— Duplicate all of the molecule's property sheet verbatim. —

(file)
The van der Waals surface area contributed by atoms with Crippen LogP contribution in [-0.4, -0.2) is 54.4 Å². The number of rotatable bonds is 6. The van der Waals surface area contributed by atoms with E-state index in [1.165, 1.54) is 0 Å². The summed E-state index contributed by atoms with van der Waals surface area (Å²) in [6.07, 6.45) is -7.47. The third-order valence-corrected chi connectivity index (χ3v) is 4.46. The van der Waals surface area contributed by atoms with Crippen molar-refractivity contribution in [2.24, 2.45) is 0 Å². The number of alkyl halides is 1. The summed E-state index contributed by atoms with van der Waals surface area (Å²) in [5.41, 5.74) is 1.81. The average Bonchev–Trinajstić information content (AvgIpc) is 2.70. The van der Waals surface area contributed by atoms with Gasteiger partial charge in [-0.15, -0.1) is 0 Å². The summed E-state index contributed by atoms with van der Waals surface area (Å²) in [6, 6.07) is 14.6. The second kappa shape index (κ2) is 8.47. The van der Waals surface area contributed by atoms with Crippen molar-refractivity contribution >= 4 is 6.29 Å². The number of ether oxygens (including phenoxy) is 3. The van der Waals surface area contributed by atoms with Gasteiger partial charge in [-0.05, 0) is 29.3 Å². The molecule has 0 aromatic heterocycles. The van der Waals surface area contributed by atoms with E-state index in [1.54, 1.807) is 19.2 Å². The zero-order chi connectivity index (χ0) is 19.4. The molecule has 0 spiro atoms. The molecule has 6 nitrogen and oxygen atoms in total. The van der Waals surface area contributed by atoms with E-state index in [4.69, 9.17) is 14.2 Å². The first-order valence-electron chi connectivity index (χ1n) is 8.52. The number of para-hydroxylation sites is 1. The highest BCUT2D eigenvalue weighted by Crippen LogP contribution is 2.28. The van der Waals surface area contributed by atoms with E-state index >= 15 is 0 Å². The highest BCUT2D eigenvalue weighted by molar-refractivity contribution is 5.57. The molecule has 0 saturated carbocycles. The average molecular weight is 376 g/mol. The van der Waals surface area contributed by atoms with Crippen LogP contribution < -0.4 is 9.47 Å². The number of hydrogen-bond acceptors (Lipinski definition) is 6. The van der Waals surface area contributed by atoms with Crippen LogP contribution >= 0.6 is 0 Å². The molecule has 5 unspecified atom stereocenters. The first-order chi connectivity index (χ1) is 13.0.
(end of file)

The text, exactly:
The van der Waals surface area contributed by atoms with Crippen LogP contribution in [-0.4, -0.2) is 54.4 Å². The number of rotatable bonds is 6. The van der Waals surface area contributed by atoms with E-state index in [1.165, 1.54) is 0 Å². The summed E-state index contributed by atoms with van der Waals surface area (Å²) in [6.07, 6.45) is -7.47. The third-order valence-corrected chi connectivity index (χ3v) is 4.46. The van der Waals surface area contributed by atoms with Crippen molar-refractivity contribution in [2.24, 2.45) is 0 Å². The number of alkyl halides is 1. The summed E-state index contributed by atoms with van der Waals surface area (Å²) in [5.41, 5.74) is 1.81. The average Bonchev–Trinajstić information content (AvgIpc) is 2.70. The van der Waals surface area contributed by atoms with Gasteiger partial charge in [-0.15, -0.1) is 0 Å². The summed E-state index contributed by atoms with van der Waals surface area (Å²) in [6, 6.07) is 14.6. The second kappa shape index (κ2) is 8.47. The van der Waals surface area contributed by atoms with Crippen molar-refractivity contribution >= 4 is 6.29 Å². The number of ether oxygens (including phenoxy) is 3. The van der Waals surface area contributed by atoms with Gasteiger partial charge in [-0.05, 0) is 29.3 Å². The molecule has 0 aromatic heterocycles. The van der Waals surface area contributed by atoms with E-state index in [1.54, 1.807) is 19.2 Å². The zero-order chi connectivity index (χ0) is 19.4. The molecule has 0 spiro atoms. The molecule has 6 nitrogen and oxygen atoms in total. The van der Waals surface area contributed by atoms with E-state index in [4.69, 9.17) is 14.2 Å². The first-order valence-electron chi connectivity index (χ1n) is 8.52. The number of para-hydroxylation sites is 1. The highest BCUT2D eigenvalue weighted by Crippen LogP contribution is 2.28. The van der Waals surface area contributed by atoms with E-state index >= 15 is 0 Å². The highest BCUT2D eigenvalue weighted by molar-refractivity contribution is 5.57. The molecule has 0 saturated carbocycles. The average molecular weight is 376 g/mol. The van der Waals surface area contributed by atoms with Crippen LogP contribution < -0.4 is 9.47 Å². The number of hydrogen-bond acceptors (Lipinski definition) is 6. The van der Waals surface area contributed by atoms with Crippen LogP contribution >= 0.6 is 0 Å². The molecule has 5 unspecified atom stereocenters. The first-order chi connectivity index (χ1) is 13.0.